Cling to the hope of our salvation to find joy when life’s trials get you down (1 Peter 1:6).
When you have a bad day, does it eclipse everything else good in your life? Don’t let momentary trials have that kind of power over you.
Think of a trial that you are experiencing (or recently went through). What is something that you can turn around into a prayer of thanks?
Trusting Jesus as your Lord doesn’t mean life will always be hunky-dory, but it does mean that you’ll never have to face things alone.
Read 2 Corinthians 11 and try to put yourself in Paul’s shoes. Picture the trials he endured. Give thanks to God for his grace & mercy.
Faith is one of those things that can be hard to tell you have until it is tested. Don’t fear; buckle up & hold tight to God’s promises.
There are so many folks in our community and within our own church who are hurting financially. Lift them up today and ask for God’s wisdom.
Reread Jeremiah 29:11 in the context of Chapter 29, as a whole. What was God trying to tell his people during their time of struggle?
It takes a lot of courage to play the kids’ game of “Open your mouth & close your eyes, and you will have a big surprise!” You could end up with a delicious caramel or a licorice jellybean. (Unless you actually like black jellybeans, in which case, more power to you. Just thinking about them makes me want to gag.) I’ve been on the receiving end of one too many yucky surprises, so I am reluctant to play the game anymore. The trust just isn’t there.
Isn’t that like life, though? Sometimes we go through phases that feel like we’ve been given one bite of bitter licorice after another, so we lose trust and decide that God must not have our best interests in mind, after all. Jeremiah 29:11 is a popular verse, which reminds us that God has a purpose and plan for us. However, if you read the verse in context with the rest of the chapter, it illustrates this notion of choices and tricks very well. The word of the Lord came to Jeremiah while the Israelites were in captivity in Babylon. God tells them straight up that they might as well make the most of their situation, since he intended to leave them there for 70 years because they had turned their backs on him and followed false prophets, instead.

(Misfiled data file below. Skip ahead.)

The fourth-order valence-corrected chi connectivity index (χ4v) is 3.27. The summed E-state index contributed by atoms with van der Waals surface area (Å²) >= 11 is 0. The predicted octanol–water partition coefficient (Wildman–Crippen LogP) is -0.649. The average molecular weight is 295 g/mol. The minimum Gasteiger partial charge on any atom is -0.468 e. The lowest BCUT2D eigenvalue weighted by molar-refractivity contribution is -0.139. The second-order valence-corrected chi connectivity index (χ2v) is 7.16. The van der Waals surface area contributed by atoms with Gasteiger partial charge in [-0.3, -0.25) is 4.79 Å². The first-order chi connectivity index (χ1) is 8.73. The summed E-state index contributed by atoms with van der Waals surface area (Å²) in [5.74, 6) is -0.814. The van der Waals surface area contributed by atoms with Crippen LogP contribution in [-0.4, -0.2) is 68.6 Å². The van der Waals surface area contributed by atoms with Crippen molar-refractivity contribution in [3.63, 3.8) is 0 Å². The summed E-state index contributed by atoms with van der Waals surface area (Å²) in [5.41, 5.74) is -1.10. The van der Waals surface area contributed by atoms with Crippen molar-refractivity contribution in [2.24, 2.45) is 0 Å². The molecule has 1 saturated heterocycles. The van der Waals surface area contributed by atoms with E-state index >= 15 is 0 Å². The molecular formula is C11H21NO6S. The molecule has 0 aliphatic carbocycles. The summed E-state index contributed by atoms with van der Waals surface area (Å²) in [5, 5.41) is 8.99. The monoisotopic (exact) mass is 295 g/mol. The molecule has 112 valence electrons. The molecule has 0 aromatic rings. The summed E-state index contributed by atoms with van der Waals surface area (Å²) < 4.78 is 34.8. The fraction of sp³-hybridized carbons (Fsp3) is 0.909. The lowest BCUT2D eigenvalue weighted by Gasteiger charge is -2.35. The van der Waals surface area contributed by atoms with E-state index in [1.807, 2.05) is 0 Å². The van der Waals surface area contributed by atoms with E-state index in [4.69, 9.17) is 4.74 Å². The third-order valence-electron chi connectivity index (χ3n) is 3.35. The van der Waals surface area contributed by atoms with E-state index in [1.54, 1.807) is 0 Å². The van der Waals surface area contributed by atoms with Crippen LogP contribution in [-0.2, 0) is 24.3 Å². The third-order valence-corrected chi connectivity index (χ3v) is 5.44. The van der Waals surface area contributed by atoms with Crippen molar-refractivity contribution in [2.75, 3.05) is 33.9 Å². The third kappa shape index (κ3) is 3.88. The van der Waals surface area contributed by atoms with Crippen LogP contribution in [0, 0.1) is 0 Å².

Granted, I don’t think that God plays tricks on us for a good laugh, but I firmly believe that he often lets us experience the consequences for our own choices. It might sound like a silly analogy, but we can’t expect to hang out with people who love licorice, keep candy jars full of black jellybeans in our homes, frequent the candy store, and then have the gall to complain about the licorice.
Sometimes we go through unpleasant times simply because we didn’t bother to step off the path that took us there.
Hopefully any trials that you are experiencing are more along the lines of icky jellybeans than decades of exile, but regardless of what your “Babylon” circumstance looks like, heed the instructions of Jeremiah 29:7: “And work for the peace and prosperity of Babylon. Pray for her, for if Babylon has peace, so will you.” Don’t wallow in your misery and feel sorry for yourself; strive to make it better, and honor God through your efforts.
Think about your own story of trial & blessing (yours may not be about childbirth, but some other situation). Was the difficulty worth it?